Attention Must Be Paid
SCOTT SIMON, host:
When I travel I often read obituaries. Many can and should make you sad: a 26-year-old mother of two who dies in a fire; the 16-year-old student who goes out with friends and gets killed in a car crash. But many others, especially during weeks like these, actually reassure you. Remarkable people are always around.
Peter Funkhouser of Anchorage died a few weeks ago at the age of 93. He'd come to Alaska from Ohio as a young man and grew up with the state. He was a fisherman, a miner, a lumberjack and a longshoreman before finally going to work on the Alaska railroad. Mr. Funkhouser played the mandolin; he could do 100 pushups into his 70s. He taught swimming to youngsters. How many railroad workers play the mandolin? Probably more than many of us ever thought. He and his wife, Gladys, once took an 80-day cruise around the world on the Queen Mary, stopping on all seven continents. Peter Funkhouser sounds like he was an interesting man to spend 80 days or 80 years with.
Ray Holmes died at the age of 90 in London. He was a young Royal Air Force pilot in September of 1940 when he saw a German bomber dart toward Buckingham Palace. Ray Holmes had already run out of ammunition, but not ingenuity or daring. He rammed his airplane into the bomber and sliced off its tail. The German bomber crashed behind Victoria Station without bombing a thing. Ray Holmes parachuted safely not far away. `There was no time to weigh up the situation,' he said years later. `I just went ahead and hoped for the best.' In a time when Londoners once again need grit, Ray Holmes may remind them: There's already a lot in the city's bloodstream.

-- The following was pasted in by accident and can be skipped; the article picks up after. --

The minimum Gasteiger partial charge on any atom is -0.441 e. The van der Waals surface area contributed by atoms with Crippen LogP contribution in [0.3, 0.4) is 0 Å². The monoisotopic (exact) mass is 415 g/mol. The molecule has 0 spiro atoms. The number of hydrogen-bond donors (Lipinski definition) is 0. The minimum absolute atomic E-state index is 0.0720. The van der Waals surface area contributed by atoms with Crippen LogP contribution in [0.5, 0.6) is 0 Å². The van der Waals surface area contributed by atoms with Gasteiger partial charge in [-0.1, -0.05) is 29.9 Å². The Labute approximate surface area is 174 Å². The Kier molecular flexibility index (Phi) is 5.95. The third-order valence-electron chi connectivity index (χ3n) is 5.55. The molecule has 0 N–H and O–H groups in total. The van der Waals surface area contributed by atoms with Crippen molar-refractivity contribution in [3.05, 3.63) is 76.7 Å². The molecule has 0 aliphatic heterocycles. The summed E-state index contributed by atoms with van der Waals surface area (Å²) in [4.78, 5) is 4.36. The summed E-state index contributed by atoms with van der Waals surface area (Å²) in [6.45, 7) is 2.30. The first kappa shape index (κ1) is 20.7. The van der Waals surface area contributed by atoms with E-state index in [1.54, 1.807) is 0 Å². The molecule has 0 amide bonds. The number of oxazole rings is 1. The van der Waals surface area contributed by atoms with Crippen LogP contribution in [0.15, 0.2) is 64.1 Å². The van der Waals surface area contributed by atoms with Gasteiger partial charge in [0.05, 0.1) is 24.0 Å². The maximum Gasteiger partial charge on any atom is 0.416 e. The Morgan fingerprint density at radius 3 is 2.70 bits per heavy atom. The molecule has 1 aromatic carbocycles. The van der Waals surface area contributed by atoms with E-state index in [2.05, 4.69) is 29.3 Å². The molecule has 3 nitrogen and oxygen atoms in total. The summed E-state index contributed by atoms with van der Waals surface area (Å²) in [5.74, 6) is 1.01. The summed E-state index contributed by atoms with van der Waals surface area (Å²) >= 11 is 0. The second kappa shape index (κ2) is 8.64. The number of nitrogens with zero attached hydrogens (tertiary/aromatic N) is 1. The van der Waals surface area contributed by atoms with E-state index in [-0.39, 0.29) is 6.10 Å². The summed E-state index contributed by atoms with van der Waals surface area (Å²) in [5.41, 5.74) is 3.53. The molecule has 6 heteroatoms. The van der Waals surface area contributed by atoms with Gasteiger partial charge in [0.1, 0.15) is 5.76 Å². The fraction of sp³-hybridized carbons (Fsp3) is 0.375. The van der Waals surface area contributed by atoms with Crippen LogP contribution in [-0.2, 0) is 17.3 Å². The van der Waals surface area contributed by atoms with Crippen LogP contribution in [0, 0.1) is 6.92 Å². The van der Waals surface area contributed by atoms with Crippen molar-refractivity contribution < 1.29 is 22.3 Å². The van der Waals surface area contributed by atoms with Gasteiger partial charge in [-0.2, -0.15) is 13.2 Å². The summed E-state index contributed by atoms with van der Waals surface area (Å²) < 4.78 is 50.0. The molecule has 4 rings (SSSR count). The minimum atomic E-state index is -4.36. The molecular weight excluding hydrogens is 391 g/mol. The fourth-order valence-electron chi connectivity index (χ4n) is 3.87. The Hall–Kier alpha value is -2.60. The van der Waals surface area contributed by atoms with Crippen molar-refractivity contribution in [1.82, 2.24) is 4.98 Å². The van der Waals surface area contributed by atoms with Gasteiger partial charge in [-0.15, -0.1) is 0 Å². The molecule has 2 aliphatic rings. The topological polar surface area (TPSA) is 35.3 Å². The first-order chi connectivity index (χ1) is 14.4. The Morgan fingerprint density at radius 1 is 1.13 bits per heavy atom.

Finally, there's a sign on the door of the Village Tap in Chicago's Roscoe Village for the man who was bartender there: Aaron Watkins. It says, `Working man, loving friend, kind heart.' Mr. Watkins was 34 when he died last month of lung cancer. Roscoe Village is a popular neighborhood for singles and new arrivals. People come from all over, from Indiana to India. They come to the Village Tap after working in downtown skyscrapers to talk and laugh before going home to studio apartments. In a neighborhood of singles and strangers, Aaron Watkins' was one of the most familiar smiles. `He made friends and talked to everyone,' Alexia Delandry told the Chicago Sun-Times. `When a boy broke my heart or when I had to put my kitty down, he was always there.' One night a couple of years ago Caitlan Marcoux Watkins walked into the Village Tap and found Aaron Watkins. They got married just as he was diagnosed with cancer, but she still counts herself as blessed. `I lucked out,' she says. `I walked in the right bar at the right time and met just the right guy.'
(Soundbite of music)
Mr. JOHNNY MERCER: (Singing) It's quarter to 3. There's no one in the place except you and me. So set 'em up, Joe, if got a little story you ought to know. We're drinking, my friend, to the end of a brief episode. Make it one for my baby and one more for the road.
SIMON: Johnny Mercer at 18 minutes past the hour.
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